Jefferson had long imagined an "empire of liberty" that would span North America, and perhaps even extend into South America. However, he did not enter office with any clear plans for expansion. With Spain, an increasingly weak power, in control of the Louisiana Territory, Jefferson reasoned that it was only a matter of time until the US would have an opportunity to expand westward. However, once the Louisiana Territory changed hands, the situation changed. Jefferson did not trust France, or more specifically Bonaparte, to stay out of North American affairs. He feared the nation would find itself wedged between Britain in Canada and France in Louisiana, a weaker player in a North American geographical struggle dominated by the world's two largest powers.

When the Spanish closed the port of New Orleans to American crops, Jefferson was forced to act in defense of American interests. He sought only to end the longstanding quarrels over New Orleans and counterbalance French advances in North America by purchasing parts of Florida. However, Napoleon presented the US with another option, which, while Jefferson had not seriously considered it, fascinated him. In the end, it proved a wise decision to purchase the Louisiana Territory. The nation doubled its geographical size, gained access to the resources of the wilderness and important waterways for travel and commerce. Additionally, the Louisiana Territory served as a sort of buffer zone, keeping foreign powers in North America at a greater distance from the primary population of the United States.

Jefferson's dilemma over the constitutionality of the Louisiana Purchase is telling, in that while he jumped at the chance to expand the nation, he also maintained a reverence for his roots as a strict constructionist. He decided against attempting to amend the Constitution for a number of reasons. He feared that the time it took to amend the Constitution would allow Napoleon to change his mind or somehow alter the bargain in France's favor. Additionally, he feared that the longer it took to ratify the treaty delineating the purchase, the greater the chance would be for the Federalists to mount opposition to ratification. Most Federalists disliked the Louisiana Purchase because they believed the expansion of the nation would dilute the political power of their strongholds on the eastern seaboard. Jefferson's consistent assertion that the farmers were the backbone of America and would benefit from this expansion of arable land did not help to assuage these fears. Thus what little debate there was over ratification centered largely on the assertion on the part of the Federalist minority that no new states should be created in the Louisiana Territory without the consent of the original thirteen. The Republican majority easily rebuffed this claim, and the treaty was easily ratified.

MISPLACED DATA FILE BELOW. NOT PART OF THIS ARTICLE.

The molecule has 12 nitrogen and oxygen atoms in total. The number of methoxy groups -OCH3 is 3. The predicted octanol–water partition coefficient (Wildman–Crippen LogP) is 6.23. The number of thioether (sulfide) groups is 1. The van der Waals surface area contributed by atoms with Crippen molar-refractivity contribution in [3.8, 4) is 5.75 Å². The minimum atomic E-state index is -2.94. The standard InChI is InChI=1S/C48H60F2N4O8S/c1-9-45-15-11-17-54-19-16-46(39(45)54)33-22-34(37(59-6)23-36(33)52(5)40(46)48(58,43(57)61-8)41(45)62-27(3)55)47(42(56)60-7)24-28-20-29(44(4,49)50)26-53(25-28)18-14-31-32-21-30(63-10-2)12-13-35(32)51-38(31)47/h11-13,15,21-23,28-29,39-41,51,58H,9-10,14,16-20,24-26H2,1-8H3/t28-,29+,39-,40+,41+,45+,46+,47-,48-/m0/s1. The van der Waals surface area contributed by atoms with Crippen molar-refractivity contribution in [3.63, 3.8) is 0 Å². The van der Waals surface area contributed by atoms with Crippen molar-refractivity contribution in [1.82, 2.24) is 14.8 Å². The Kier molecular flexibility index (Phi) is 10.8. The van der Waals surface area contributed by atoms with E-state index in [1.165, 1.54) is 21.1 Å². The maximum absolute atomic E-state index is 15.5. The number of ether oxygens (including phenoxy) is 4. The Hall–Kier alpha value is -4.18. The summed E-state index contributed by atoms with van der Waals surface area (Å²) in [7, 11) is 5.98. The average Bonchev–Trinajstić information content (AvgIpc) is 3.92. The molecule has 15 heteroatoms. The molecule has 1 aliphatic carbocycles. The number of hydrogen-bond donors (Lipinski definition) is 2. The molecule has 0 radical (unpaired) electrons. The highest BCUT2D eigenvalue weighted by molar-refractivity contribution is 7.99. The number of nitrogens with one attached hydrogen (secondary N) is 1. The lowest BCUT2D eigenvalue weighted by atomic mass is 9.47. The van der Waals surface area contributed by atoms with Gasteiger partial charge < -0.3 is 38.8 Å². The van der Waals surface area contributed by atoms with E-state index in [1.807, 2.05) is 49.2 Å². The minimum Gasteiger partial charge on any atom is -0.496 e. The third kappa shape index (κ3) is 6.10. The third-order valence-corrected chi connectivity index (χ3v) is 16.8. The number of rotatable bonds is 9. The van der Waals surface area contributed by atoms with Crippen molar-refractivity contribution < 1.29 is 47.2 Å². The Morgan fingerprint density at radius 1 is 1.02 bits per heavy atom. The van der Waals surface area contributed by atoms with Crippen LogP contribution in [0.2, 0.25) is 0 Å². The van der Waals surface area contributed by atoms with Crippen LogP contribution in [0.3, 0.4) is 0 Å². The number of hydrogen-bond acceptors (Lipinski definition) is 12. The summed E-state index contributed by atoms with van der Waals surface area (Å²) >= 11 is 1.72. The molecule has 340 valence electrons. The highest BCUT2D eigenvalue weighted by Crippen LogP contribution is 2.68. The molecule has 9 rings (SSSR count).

The appeal to states' rights by the Federalists seems anomalous considering it had been the Republican opposition during John Adams' presidency which had brought the issue to the fore, and the Federalists who had consistently advocated for a strong central government. Historians point to the debate over ratification to argue that perhaps the states' rights doctrine was less of an ideological cornerstone for the Republicans than a universally useful defense mechanism raised by those out of power against those in control of the national government.

More Help

Previous Next

Follow Us